Tag Archives: rinse
<!DOCTYPE html PUBLIC “-//W3C//DTD HTML 4.0 Transitional//EN” “http://www.w3.org/TR/REC-html40/loose.dtd”>
When we talk about driverless cars, we usually talk about driverless cars. But I was musing the other day about other driverless vehicles, and in particular how driverless technology will affect mass transit. I suspect it will make mass transit far more useful and more popular. I’m sure others have written about this in more detail, but here are my musings:
Driverless buses. First of all, if we can build driverless cars, we can also build driverless buses and driverless light rail/subways.
Cheaper buses. Especially in the case of buses, labor is a big part of the expense of operating a mass transit system. If buses become driverless, mass transit becomes cheaper, and that means metro authorities can afford to run buses more frequently. Frequency is one of the key features that determines how popular mass transit is, so this is a virtuous circle. The cheaper it is to operate buses, the more frequently they can run, and the more frequently they run, the more people will use them. Rinse and repeat.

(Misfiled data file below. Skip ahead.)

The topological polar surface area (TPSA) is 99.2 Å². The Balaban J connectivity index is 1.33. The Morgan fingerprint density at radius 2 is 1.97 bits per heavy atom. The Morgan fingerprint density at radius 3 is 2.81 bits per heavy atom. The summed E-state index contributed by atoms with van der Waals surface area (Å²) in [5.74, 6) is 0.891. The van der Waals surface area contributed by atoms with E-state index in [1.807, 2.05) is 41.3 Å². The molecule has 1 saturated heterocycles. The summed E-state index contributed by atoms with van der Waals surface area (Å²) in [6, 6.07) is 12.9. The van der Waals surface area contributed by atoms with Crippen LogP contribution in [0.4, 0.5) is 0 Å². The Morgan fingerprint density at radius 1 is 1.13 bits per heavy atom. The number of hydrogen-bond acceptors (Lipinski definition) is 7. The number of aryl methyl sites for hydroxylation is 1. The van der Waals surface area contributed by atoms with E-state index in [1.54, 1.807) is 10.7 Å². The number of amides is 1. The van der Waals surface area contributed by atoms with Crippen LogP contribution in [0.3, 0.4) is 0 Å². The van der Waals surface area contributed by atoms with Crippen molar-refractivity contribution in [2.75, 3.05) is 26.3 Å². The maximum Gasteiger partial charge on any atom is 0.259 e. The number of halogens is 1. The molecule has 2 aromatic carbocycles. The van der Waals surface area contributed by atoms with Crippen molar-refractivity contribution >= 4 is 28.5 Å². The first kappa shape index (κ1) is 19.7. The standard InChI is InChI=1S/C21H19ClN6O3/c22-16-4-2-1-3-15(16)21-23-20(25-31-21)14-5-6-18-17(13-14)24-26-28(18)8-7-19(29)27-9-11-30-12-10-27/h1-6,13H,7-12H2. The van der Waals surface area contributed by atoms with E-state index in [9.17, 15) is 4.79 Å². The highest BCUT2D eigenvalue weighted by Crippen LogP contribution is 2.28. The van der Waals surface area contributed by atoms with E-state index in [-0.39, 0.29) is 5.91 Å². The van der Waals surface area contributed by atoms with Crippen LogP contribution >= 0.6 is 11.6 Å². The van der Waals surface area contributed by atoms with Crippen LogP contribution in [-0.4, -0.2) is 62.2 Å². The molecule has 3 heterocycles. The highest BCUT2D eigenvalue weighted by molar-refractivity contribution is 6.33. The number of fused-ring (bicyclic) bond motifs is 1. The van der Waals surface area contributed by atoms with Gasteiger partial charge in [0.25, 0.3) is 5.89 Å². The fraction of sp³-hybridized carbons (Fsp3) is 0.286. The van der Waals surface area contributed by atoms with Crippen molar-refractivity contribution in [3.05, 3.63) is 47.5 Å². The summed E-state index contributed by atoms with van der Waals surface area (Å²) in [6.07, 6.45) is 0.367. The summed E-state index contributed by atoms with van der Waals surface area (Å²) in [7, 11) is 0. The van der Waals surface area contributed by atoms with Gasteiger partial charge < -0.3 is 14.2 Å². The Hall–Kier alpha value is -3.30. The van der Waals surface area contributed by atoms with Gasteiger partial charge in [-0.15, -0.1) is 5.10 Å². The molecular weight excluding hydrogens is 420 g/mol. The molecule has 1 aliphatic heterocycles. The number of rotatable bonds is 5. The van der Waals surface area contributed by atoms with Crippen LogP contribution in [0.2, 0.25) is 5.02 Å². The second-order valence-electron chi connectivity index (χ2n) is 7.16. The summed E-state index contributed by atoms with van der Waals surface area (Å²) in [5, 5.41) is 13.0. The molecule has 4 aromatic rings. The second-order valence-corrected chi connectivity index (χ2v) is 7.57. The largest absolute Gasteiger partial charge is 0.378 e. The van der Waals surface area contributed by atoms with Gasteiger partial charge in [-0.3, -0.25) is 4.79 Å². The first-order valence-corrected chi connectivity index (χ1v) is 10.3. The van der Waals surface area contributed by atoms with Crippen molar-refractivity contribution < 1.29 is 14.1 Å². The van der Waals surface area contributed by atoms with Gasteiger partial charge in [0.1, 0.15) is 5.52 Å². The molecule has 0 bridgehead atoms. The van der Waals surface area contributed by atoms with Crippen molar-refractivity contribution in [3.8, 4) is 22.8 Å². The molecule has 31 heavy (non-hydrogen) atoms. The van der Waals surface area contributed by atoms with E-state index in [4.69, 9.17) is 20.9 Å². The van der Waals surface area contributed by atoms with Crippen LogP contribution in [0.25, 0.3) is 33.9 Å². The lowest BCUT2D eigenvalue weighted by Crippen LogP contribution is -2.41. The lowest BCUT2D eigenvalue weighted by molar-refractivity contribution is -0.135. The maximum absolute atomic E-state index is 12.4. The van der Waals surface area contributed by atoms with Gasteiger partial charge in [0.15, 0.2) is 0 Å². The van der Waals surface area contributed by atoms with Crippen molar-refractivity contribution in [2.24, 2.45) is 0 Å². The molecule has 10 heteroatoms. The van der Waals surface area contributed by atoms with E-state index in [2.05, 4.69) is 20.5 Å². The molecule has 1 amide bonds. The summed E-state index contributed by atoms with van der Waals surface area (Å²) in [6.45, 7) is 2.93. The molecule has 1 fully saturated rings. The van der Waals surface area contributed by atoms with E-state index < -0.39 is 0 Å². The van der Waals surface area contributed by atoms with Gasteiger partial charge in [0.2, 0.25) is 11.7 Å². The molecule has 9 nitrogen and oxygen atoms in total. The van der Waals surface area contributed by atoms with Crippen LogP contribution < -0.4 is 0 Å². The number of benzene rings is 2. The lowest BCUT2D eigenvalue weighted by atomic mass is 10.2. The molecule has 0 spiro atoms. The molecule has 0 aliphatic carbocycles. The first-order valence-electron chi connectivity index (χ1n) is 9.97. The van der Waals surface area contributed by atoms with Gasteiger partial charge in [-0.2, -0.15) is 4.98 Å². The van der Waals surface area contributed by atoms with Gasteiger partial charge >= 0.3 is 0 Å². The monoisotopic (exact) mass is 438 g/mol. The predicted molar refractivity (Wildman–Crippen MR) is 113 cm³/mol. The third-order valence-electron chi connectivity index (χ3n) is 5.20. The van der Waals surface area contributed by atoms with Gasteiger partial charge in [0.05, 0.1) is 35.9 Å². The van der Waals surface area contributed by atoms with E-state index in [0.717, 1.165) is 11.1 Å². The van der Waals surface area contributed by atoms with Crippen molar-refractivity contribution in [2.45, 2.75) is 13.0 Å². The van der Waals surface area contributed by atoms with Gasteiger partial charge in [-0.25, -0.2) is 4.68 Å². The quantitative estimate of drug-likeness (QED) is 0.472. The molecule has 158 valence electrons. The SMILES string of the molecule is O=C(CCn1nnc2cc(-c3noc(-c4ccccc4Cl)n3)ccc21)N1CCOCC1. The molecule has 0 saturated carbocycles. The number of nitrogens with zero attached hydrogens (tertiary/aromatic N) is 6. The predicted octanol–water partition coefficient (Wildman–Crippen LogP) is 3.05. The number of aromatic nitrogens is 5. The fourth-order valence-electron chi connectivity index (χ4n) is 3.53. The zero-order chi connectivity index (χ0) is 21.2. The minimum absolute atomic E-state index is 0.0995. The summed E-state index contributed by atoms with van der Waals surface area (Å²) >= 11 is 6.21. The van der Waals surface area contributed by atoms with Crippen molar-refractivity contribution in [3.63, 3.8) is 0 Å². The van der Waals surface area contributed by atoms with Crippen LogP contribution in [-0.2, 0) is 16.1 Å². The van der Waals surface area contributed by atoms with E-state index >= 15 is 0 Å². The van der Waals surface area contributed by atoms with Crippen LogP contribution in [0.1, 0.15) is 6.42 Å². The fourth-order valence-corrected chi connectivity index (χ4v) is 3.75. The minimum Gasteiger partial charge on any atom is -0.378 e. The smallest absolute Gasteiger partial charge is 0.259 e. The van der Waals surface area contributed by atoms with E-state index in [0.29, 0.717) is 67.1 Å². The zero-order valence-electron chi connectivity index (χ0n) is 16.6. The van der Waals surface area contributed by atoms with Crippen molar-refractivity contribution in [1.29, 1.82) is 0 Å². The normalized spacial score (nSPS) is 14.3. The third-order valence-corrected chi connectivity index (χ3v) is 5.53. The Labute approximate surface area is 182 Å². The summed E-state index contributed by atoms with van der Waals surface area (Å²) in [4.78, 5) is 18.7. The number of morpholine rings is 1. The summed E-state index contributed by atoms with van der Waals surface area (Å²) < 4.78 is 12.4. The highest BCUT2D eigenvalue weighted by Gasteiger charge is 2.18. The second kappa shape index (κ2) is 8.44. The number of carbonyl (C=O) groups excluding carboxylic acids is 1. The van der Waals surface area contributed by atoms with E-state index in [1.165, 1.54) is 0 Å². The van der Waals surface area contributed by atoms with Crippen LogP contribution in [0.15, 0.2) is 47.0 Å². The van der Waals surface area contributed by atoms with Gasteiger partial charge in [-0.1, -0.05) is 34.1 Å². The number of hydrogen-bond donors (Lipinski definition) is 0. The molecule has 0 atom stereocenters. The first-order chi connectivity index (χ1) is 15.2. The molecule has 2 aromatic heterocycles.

The last mile. Driverless cars solve the “last mile” problem. If I want to use a bus or train to commute to Los Angeles, I still need to get from the station to my workplace. If that’s inconvenient—maybe my workplace is two miles away from the nearest bus stop, or maybe I’m just lazy—then I’ll skip mass transit entirely. But it’s easy to see how you could subscribe to a service that would track your progress and have a small driverless car waiting for you when you get off the bus. Hop in the car and it takes you the last mile. And since the car is driverless, it’s cheap and efficient.
None of this means that cars will go away, of course. Commuting via car will also become more appealing if you get to sit back and relax the whole time. That said, if buses can be made a lot more convenient by a combination of more frequent operation and fleets of little cars for the last mile—and a lot cheaper than commuting as well—driverless technology could be the greatest boost for mass transit since the invention of the subway.